Richard & Linda Thompson. Two of the UK’s finest singers/songwriter’s ever. Their Complete Works – and more! A veritable Thompson Treasure Trove.
Release Date: 11th September 2020
Label: UMC / Universal
Formats: 8xCD Box set with 72-page hardback book
First then, the headlines.
This incredible new box set from UMC / Universal has just about everything that could ever be desired by the unsated Thomophile. There’s 113 songs (31 of which are previously unreleased), there’s a disc for each of the six studio albums that Richard & Linda Thompson released during their 10-year tenure. There’s non-album singles and B-sides, a stack of rarities, unreleased live recordings and a compilation of tracks that plot the genesis of this massively influential duo. There’s also a 72-page hard cover book featuring new essays from biographers Patrick Humphries and Mick Houghton, along with a raft of rare and previously unseen photographs.
So – it’s quite a package and one that is, I believe, long overdue. The career of Richard Thompson has, of course, been well documented and curated: First there was Island’s (guitar, vocal) double album set in 1976, then, in 1993, Rykodisc came along with the triple CD Watching The Dark, before Free Reed added to the mix with their 4-CD boxed compilation, RT.
Richard & Linda Thompson were together as a performing duo for ten years, they released at least three – some would say four – seminal albums containing bucket loads of classic songs and they set the course for British folk/rock that is still being followed to this day, so it really is wonderful to see their output and influence honoured in this way.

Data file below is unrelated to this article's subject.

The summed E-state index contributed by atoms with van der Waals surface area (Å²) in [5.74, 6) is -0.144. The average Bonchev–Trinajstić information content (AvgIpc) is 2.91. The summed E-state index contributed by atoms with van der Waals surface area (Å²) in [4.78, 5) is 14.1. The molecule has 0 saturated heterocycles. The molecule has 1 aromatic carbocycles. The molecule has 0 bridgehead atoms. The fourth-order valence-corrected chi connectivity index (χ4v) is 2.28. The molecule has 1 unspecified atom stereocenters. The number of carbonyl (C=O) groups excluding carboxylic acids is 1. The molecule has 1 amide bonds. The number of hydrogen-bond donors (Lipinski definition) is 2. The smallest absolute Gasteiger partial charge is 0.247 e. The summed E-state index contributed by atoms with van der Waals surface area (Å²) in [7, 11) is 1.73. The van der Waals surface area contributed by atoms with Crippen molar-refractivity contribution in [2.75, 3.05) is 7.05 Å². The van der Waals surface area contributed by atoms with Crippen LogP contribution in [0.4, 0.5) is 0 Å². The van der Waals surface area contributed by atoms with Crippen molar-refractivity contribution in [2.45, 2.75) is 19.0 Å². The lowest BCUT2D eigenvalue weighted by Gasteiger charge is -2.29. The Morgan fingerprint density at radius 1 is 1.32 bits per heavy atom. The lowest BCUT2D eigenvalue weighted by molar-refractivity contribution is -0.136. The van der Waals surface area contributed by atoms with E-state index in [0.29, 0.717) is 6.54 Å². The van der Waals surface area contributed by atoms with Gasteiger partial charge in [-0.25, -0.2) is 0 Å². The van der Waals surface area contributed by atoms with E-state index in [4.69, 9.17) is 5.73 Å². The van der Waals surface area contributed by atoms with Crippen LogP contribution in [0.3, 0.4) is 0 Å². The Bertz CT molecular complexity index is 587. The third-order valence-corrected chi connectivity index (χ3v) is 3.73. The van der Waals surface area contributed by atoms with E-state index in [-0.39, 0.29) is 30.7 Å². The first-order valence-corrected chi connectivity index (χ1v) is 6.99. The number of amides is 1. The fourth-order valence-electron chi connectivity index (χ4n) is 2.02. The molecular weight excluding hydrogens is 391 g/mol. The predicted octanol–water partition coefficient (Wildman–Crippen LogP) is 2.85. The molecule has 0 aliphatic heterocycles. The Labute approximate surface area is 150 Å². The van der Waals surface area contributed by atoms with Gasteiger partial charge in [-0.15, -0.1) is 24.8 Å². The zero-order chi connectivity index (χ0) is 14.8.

Even if it didn’t quite turn out to be a marriage made in heaven, the partnership of Richard & Linda Thompson was certainly a musical match from heaven, combining as it did the peerless songwriting talents and exquisite guitar playing of Richard with the Linda’s angelic voice – in an era full of wonderful female vocalists (Sandy Denny, Karen Carpenter, Maddy Prior, Linda Ronstadt et al) I rate Linda as the best.
The problem I face as a reviewer is; Where do I start?
Well – let’s get the easier bits done first. The triumvirate of Island Albums, I Want to See the Bright Lights Tonight, Hokey Pokey and Pour Down Like Silver surely hold their places in the collections of any follower of Richard, Linda, Fairport or the wider genre of folk/rock and, as such, they will be familiar to many (I’m already on my 3rd copy of Bright Lights after the vinyl original and the first CD release were superseded by the 2004 extended CD). Each of these albums is crammed with songs of outstanding quality, lovingly and thoughtfully crafted and delivered with taste and precision. It’s worth spending a few minutes to consider each of these classic albums in turn.
Every one of the ten songs that formed the original content of 1974’s I Want To See The Bright Lights Tonight is outstanding.